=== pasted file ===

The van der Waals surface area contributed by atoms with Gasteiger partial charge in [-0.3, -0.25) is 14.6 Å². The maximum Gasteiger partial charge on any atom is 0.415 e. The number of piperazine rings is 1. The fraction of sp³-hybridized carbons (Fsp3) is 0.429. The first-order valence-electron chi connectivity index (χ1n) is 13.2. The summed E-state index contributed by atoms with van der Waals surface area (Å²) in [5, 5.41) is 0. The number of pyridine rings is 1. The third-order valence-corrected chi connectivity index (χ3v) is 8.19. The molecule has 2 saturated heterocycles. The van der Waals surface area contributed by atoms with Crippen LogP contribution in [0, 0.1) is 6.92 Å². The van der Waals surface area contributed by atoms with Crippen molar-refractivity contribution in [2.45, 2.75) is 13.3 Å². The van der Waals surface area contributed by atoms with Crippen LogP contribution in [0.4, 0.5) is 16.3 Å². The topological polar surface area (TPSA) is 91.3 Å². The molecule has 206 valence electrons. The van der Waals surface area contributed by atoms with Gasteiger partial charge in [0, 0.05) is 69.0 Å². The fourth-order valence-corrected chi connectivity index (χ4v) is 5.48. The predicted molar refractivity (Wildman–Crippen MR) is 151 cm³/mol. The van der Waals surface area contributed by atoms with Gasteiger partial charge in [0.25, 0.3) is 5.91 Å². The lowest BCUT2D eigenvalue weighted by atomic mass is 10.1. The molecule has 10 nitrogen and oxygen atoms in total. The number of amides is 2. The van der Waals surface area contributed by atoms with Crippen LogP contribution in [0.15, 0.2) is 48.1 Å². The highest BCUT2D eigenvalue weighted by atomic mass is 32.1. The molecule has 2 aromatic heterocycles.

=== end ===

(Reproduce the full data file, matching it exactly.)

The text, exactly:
The van der Waals surface area contributed by atoms with Gasteiger partial charge in [-0.3, -0.25) is 14.6 Å². The maximum Gasteiger partial charge on any atom is 0.415 e. The number of piperazine rings is 1. The fraction of sp³-hybridized carbons (Fsp3) is 0.429. The first-order valence-electron chi connectivity index (χ1n) is 13.2. The summed E-state index contributed by atoms with van der Waals surface area (Å²) in [5, 5.41) is 0. The number of pyridine rings is 1. The third-order valence-corrected chi connectivity index (χ3v) is 8.19. The molecule has 2 saturated heterocycles. The van der Waals surface area contributed by atoms with Crippen LogP contribution in [0, 0.1) is 6.92 Å². The van der Waals surface area contributed by atoms with Crippen molar-refractivity contribution in [2.45, 2.75) is 13.3 Å². The van der Waals surface area contributed by atoms with Crippen LogP contribution in [0.4, 0.5) is 16.3 Å². The topological polar surface area (TPSA) is 91.3 Å². The molecule has 206 valence electrons. The van der Waals surface area contributed by atoms with Gasteiger partial charge in [0, 0.05) is 69.0 Å². The fourth-order valence-corrected chi connectivity index (χ4v) is 5.48. The predicted molar refractivity (Wildman–Crippen MR) is 151 cm³/mol. The van der Waals surface area contributed by atoms with Gasteiger partial charge in [0.25, 0.3) is 5.91 Å². The lowest BCUT2D eigenvalue weighted by atomic mass is 10.1. The molecule has 10 nitrogen and oxygen atoms in total. The number of amides is 2. The van der Waals surface area contributed by atoms with Crippen LogP contribution in [0.15, 0.2) is 48.1 Å². The highest BCUT2D eigenvalue weighted by atomic mass is 32.1. The molecule has 2 aromatic heterocycles.